Actually, Ian singing it on the Naked Thunder Tour was also for me the first time I heard the song (which I had always loved before) played live. I remember being very happy (and surprised!) to hear it. Ian would introduce it into the Purple set once Ritchie, the eternal naysayer, was gone.


    “I don’t see it working in a live setting at all …” – are you sure, Herr MacGregor?

  22. 22
    timmi bottoms says:

    Pavarotti once called Ian Gillan a force of nature. He said he’s is his favorite all around singer in the world. Coming from an opera singer like that.. One of the greatest in the world. That’s quite a compliment.

  23. 23
    Gregster says:


    IG is singing better than ever, & the tone + timbre of his voice is extraordinary. His done well to both recover & gain on its prowess…Check out the South American gig from earlier this year !


    Let’s hope that the new album captures those nuances, & that it it isn’t over-produced.

    Peace !

  24. 24
    MacGregor says:

    As the Genesis song lyrics say, ‘I know what I like & I like what I know’. I have always said the WABMC song is a nice good song, it is that I don’t see a soft slow song working that well in a ‘heavy’ rock set list, that is what I prefer. I have also said often that it can give people a chance to rest a little or have a break perhaps. The musicians included, well some of them. Others could enjoy a plethora of that style of song in a live set list of a hard rock band. A show stopper we ask? Well not that as such just a show calmer & then back to the ‘rock’ music again. Time for a lullaby or a Lament or even a Lullament as some call them. A softer soothing relaxing & reflective moment. For some possibly, others not so! It all depends on which horse for which course, again. Cheers.

  25. 25
    John Regan says:

    Another great song that didn’t make the cut on Fireball was Freedom. Gillan’s vocals on this are stellar. A third song was Slow Train. As for I’m Alone, during the remastered version that Roger did, it was mentioned that the band worked for quite a number of days on the song. Roger couldn’t remember why it never made the cut, though.

  26. 26
    Uwe Hornung says:

    I’ve always loved it when Purple do ballads live, not just WABMC, but also This Time Around, Love Conquers All, Sometimes I Feel Like Screaming, Aviator, Fingers To The Bone, Don’t Make Me Happy, Haunted etc. It’s frankly what I expect from a grown-up rock act – pace your set, show the whole palette. I like heavy music but 100% energy all the time gets tiresome quickly, I’m no fan of the AC/DC, Motörhead or Ramones (at least their gigs were rarely longer than an hour or so) school of unmitigated sonic onslaught during a gig. What were/are they trying to prove?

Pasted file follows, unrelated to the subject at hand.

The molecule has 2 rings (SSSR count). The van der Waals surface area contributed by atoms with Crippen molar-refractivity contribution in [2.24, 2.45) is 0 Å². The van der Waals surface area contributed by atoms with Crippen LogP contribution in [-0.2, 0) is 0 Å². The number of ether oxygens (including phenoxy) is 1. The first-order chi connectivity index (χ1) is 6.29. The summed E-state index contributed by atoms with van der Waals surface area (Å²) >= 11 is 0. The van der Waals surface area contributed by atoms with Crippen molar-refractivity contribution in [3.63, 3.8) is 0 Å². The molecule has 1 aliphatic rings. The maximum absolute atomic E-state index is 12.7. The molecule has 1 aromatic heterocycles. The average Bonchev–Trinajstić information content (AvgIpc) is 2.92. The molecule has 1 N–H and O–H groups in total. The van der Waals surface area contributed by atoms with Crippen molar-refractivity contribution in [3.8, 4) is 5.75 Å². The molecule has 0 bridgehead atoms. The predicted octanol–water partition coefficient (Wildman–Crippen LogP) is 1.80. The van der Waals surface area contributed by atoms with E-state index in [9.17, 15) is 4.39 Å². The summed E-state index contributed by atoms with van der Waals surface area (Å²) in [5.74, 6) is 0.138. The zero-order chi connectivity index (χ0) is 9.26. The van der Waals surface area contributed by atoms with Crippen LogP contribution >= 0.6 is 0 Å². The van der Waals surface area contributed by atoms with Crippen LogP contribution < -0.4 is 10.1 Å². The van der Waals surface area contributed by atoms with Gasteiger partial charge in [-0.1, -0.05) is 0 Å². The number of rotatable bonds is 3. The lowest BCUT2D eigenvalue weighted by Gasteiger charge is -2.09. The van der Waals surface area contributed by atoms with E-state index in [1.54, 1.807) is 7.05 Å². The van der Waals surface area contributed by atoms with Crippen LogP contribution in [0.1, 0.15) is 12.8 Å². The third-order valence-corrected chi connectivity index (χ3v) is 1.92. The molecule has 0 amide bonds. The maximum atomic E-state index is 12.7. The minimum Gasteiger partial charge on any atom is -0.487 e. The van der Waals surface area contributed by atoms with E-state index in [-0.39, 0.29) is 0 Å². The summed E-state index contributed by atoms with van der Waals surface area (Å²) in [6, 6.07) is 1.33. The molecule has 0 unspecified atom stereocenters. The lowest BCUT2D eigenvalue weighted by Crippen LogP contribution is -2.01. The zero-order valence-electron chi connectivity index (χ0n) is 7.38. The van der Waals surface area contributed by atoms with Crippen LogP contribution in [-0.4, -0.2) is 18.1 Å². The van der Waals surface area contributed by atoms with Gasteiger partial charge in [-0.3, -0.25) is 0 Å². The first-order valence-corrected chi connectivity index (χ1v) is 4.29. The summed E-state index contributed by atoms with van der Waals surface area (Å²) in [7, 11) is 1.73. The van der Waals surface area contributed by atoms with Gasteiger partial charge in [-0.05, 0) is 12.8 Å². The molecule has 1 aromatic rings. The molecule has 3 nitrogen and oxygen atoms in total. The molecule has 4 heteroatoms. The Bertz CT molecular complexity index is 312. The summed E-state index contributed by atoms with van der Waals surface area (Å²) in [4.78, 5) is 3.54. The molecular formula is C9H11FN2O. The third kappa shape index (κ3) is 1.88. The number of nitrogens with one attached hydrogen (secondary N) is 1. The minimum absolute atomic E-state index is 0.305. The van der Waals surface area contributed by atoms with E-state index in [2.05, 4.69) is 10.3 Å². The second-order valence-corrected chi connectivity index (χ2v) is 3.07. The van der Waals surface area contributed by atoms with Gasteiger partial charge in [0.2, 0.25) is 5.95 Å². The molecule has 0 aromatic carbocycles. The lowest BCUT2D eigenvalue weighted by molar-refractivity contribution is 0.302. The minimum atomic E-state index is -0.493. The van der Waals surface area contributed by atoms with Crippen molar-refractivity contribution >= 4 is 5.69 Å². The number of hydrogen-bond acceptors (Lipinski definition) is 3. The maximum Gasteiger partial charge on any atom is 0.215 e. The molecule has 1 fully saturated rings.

When no one’s watching, I even listen to Air Supply or this guy …


    And I‘ve greatly enjoyed myself on Neil Diamond gigs!

  27. 27
    Uwe Hornung says:

    John @25: ‘Slow Train’ was to me always a really weird number, a hodgepodge of the Grabsplatter riff, glued-on 60ies psychedelia (the corny ‘aahahahahaha’-chorus) and Gillan’s rather rushed narrative verse delivery, reminiscent of No One Came. Interesting, but overcooked, I’m not surprised it was deemed unsuitable even for the more experimental Fireball album.


    ‘Freedom’ otoh was perhaps a bit too much unadulterated love for Little Richard (especially the falsetto verse towards the end), had that been released as a single, I think the rock journos would have had a field day slagging it off as an archaic Little Richard pastiche.

    No worries, Little Richard influences would always reliably return with Purple …


    Little Richard + Jimi Hendrix are probably the two most noticeable black influences on the Mk II sound.


    Not forgetting Jimmy Smith of course, Jon had a good pair of ears as well!


  28. 28
    MacGregor says:

    I don’t want to start splitting hairs otherwise we will never get out of here. Sometimes I Feel Like Screaming a ballad? A rock epic I would call it. The Aviator I wouldn’t put in that category either & we have to love that Morse ‘Celtic’ feel to it & that always reminds me in a certain way of his ‘Highland Wedding’ from the High Tension Wires solo album. JLT & Blackmore & possibly Glover certainly did have their AOR way with Love Conquers All. Deep Rainbow indeed. In regards to This Time Around it is more ‘Operatic’ to me, well that is my take on it. A lovely song it is. I am not familiar with those other Morse era Purple songs within my memory, I will have to have another listen. Talking of ACDC (how did we get here) I have just read a Simon Phillips interview where he said that in 1990 he auditioned for them for a new album. Now I am in shock! Of course it didn’t work out & they all got along ok & agreed on the inevitable. I just cannot imagine his drumming EVER in that band. Cheers.

  29. 29
    GAVIN MOFFAT says:

    The current purple line up did the best cover of blind man .. on the live at Olympia album . Incendiary, epic, moving and beautiful. They could have stuck that kind of treatment t if it on Machine head instead of “never before “ but … it wouldn’t have been the same brilliant album .. just as it is.

  30. 30
    Uwe Hornung says:

    The “current” line-up of DP is two guys removed from the Olympia line-up: Jon and Steve have been replaced by Don and Simon! But I get it and it is a nice version, the whole Olympia recording was very spirited and full of good vibes, very much thanks to Steve.